Planes and Weapons of WWII
Planes and Weapons of WWII
Planes that were flown in WWII in which Colonel Joseph Laughlin flew or flew with.
These are planes that were utilized by the U.S. Army Air Corps during WWII. The focus will be on those planes that were flown by Colonel Laughlin or flew with him and the 362nd Fighter Group.
Republic Aviation Corporation
Curtiss Aeroplane and Motor Company
National Museum of the United States Air Force
National Museum of the United States Air Force - Research Division
United States Air Force
The Consolidated B-24 Liberator flew in every Theater of Operation during the war. They were excellent bombers but were unable to protect themselves from enemy fighters. Thunderbolt P-47s flew escort missions for bombers like this one until their…
The Martin B-26 Marauder was flown in every Theater of Operations during the war. Although very accurate in bombing, they were vulnerable to enemy aircraft, requiring bomber escorts from P-47s and P-51s. Also, Colonel Joseph Laughlin managed to…
This German anti-aircraft weapon was designed to fire flak at low-flying aircraft. It could be used against P-47 during divebombing runs, close-air support, and fighter sweep missions.
This German anti-aircraft weapon was designed to fire flak at high-flying aircraft. It could do some damage, even on the ruggedly built P-47.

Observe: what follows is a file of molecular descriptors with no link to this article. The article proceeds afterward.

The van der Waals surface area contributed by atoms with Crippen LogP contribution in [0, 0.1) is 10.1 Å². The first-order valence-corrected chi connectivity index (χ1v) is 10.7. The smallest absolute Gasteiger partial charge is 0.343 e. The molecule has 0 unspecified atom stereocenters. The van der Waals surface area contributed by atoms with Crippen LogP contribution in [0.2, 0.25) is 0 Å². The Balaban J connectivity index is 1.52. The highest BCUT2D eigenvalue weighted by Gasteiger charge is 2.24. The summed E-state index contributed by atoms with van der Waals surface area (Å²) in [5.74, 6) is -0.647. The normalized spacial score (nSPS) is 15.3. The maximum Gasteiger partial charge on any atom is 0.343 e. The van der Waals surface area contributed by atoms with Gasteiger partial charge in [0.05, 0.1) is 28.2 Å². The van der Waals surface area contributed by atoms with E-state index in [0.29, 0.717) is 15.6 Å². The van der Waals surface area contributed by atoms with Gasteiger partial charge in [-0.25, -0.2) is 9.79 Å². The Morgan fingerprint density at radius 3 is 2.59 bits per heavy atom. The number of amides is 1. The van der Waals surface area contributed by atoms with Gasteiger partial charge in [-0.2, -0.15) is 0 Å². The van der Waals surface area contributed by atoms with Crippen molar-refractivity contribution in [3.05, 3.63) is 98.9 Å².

The Hadrian glider was the most widely used glider in World War II. It was steered by a pilot and copilot as it was towed by a larger carrier, like a C-46 or C-47. It could hold up to 13 additional troops and their equipment or vehicles. Hadrian…
Colonel Joseph Laughlin flew the P-36 Hawk, but in what capacity it is not mentioned. It was rendered obsolete by the time fighting intensified in the Pacific and European Theaters of Operation, and it was relegated to training purposes only at that…
The P-38 Lightning was a thoroughly capable fighter plane. Weighing in at the same maximum weight as the P-47, it could accomplish the same mission types with similar armaments. Utilized in both the Pacific and European Theaters of Operation, it is…
The P-40 was the most readily available fighter for U.S. forces after the attack at Pearl Harbor. Although most of the fleet was destroyed in the attack, there were still some planes that survived. Colonel Joseph Laughlin flew this type of plane as a…
P-47s were durable, easy to maneuver, and versatile. Its' versatility was in both the types of missions it could fly and the armament it could carry. For the bombing missions that involved large targets, like storage depots and ships, the 1,000-lb…
The bombs were positioned just to the outside of the last machine gun, which was also where the bullets to the machine guns were stored in the wings. That made the wings the most vulnerable part of the plane, especially if the bombs had not been…